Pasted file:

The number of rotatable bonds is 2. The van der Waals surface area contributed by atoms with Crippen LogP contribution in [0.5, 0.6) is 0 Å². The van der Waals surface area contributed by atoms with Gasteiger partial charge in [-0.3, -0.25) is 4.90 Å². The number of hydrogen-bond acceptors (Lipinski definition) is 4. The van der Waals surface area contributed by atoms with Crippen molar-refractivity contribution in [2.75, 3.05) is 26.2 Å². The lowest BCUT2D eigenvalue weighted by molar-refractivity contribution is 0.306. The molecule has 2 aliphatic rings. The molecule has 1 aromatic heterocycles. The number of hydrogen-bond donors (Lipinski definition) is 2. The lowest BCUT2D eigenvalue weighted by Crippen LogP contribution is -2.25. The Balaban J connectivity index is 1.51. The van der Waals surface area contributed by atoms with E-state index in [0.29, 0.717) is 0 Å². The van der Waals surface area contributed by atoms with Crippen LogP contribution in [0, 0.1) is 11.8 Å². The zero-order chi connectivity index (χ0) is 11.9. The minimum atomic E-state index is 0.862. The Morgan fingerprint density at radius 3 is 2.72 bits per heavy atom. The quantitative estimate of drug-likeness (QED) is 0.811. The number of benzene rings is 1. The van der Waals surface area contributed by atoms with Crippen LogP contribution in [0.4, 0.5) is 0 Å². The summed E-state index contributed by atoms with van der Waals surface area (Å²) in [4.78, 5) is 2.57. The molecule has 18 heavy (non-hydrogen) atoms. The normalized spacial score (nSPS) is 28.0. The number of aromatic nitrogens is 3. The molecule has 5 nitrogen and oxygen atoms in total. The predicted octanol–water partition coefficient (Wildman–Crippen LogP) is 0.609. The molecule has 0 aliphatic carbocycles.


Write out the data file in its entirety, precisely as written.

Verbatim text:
The number of rotatable bonds is 2. The van der Waals surface area contributed by atoms with Crippen LogP contribution in [0.5, 0.6) is 0 Å². The van der Waals surface area contributed by atoms with Gasteiger partial charge in [-0.3, -0.25) is 4.90 Å². The number of hydrogen-bond acceptors (Lipinski definition) is 4. The van der Waals surface area contributed by atoms with Crippen molar-refractivity contribution in [2.75, 3.05) is 26.2 Å². The lowest BCUT2D eigenvalue weighted by molar-refractivity contribution is 0.306. The molecule has 2 aliphatic rings. The molecule has 1 aromatic heterocycles. The number of hydrogen-bond donors (Lipinski definition) is 2. The lowest BCUT2D eigenvalue weighted by Crippen LogP contribution is -2.25. The Balaban J connectivity index is 1.51. The van der Waals surface area contributed by atoms with E-state index in [0.29, 0.717) is 0 Å². The van der Waals surface area contributed by atoms with Crippen LogP contribution in [0, 0.1) is 11.8 Å². The zero-order chi connectivity index (χ0) is 11.9. The minimum atomic E-state index is 0.862. The Morgan fingerprint density at radius 3 is 2.72 bits per heavy atom. The quantitative estimate of drug-likeness (QED) is 0.811. The number of benzene rings is 1. The van der Waals surface area contributed by atoms with Crippen LogP contribution in [0.4, 0.5) is 0 Å². The summed E-state index contributed by atoms with van der Waals surface area (Å²) in [4.78, 5) is 2.57. The molecule has 18 heavy (non-hydrogen) atoms. The normalized spacial score (nSPS) is 28.0. The number of aromatic nitrogens is 3. The molecule has 5 nitrogen and oxygen atoms in total. The predicted octanol–water partition coefficient (Wildman–Crippen LogP) is 0.609. The molecule has 0 aliphatic carbocycles.